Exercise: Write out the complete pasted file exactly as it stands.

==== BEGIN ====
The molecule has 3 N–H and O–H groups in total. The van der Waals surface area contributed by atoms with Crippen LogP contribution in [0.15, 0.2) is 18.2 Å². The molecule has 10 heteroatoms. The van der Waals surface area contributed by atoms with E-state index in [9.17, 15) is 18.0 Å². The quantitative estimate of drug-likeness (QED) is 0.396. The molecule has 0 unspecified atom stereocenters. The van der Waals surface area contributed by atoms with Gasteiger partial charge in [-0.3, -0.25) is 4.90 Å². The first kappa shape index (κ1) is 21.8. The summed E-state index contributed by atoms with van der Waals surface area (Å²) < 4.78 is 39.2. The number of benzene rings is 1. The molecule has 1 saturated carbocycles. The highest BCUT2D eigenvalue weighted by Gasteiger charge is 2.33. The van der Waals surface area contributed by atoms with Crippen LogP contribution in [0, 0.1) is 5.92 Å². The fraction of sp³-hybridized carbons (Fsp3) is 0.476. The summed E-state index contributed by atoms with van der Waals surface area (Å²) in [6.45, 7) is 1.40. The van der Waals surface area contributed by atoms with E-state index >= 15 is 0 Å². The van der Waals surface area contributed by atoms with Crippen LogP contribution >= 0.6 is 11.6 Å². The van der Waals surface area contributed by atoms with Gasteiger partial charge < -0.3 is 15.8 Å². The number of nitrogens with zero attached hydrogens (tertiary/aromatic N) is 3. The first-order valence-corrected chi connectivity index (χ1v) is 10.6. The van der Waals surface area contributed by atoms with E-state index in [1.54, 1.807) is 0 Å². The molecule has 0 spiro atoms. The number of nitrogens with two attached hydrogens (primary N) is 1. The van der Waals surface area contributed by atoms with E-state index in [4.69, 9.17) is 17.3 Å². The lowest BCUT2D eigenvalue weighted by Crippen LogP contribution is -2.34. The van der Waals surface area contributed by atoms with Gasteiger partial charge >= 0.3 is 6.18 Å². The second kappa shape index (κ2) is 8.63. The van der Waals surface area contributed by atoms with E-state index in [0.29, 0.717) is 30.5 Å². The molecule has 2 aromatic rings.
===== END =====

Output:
The molecule has 3 N–H and O–H groups in total. The van der Waals surface area contributed by atoms with Crippen LogP contribution in [0.15, 0.2) is 18.2 Å². The molecule has 10 heteroatoms. The van der Waals surface area contributed by atoms with E-state index in [9.17, 15) is 18.0 Å². The quantitative estimate of drug-likeness (QED) is 0.396. The molecule has 0 unspecified atom stereocenters. The van der Waals surface area contributed by atoms with Gasteiger partial charge in [-0.3, -0.25) is 4.90 Å². The first kappa shape index (κ1) is 21.8. The summed E-state index contributed by atoms with van der Waals surface area (Å²) < 4.78 is 39.2. The number of benzene rings is 1. The molecule has 1 saturated carbocycles. The highest BCUT2D eigenvalue weighted by Gasteiger charge is 2.33. The van der Waals surface area contributed by atoms with Crippen LogP contribution in [0, 0.1) is 5.92 Å². The fraction of sp³-hybridized carbons (Fsp3) is 0.476. The summed E-state index contributed by atoms with van der Waals surface area (Å²) in [6.45, 7) is 1.40. The van der Waals surface area contributed by atoms with E-state index >= 15 is 0 Å². The van der Waals surface area contributed by atoms with Crippen LogP contribution >= 0.6 is 11.6 Å². The van der Waals surface area contributed by atoms with Gasteiger partial charge < -0.3 is 15.8 Å². The number of nitrogens with zero attached hydrogens (tertiary/aromatic N) is 3. The first-order valence-corrected chi connectivity index (χ1v) is 10.6. The van der Waals surface area contributed by atoms with E-state index in [1.54, 1.807) is 0 Å². The molecule has 0 spiro atoms. The number of nitrogens with two attached hydrogens (primary N) is 1. The van der Waals surface area contributed by atoms with E-state index in [4.69, 9.17) is 17.3 Å². The lowest BCUT2D eigenvalue weighted by Crippen LogP contribution is -2.34. The van der Waals surface area contributed by atoms with Gasteiger partial charge >= 0.3 is 6.18 Å². The second kappa shape index (κ2) is 8.63. The van der Waals surface area contributed by atoms with E-state index in [0.29, 0.717) is 30.5 Å². The molecule has 2 aromatic rings.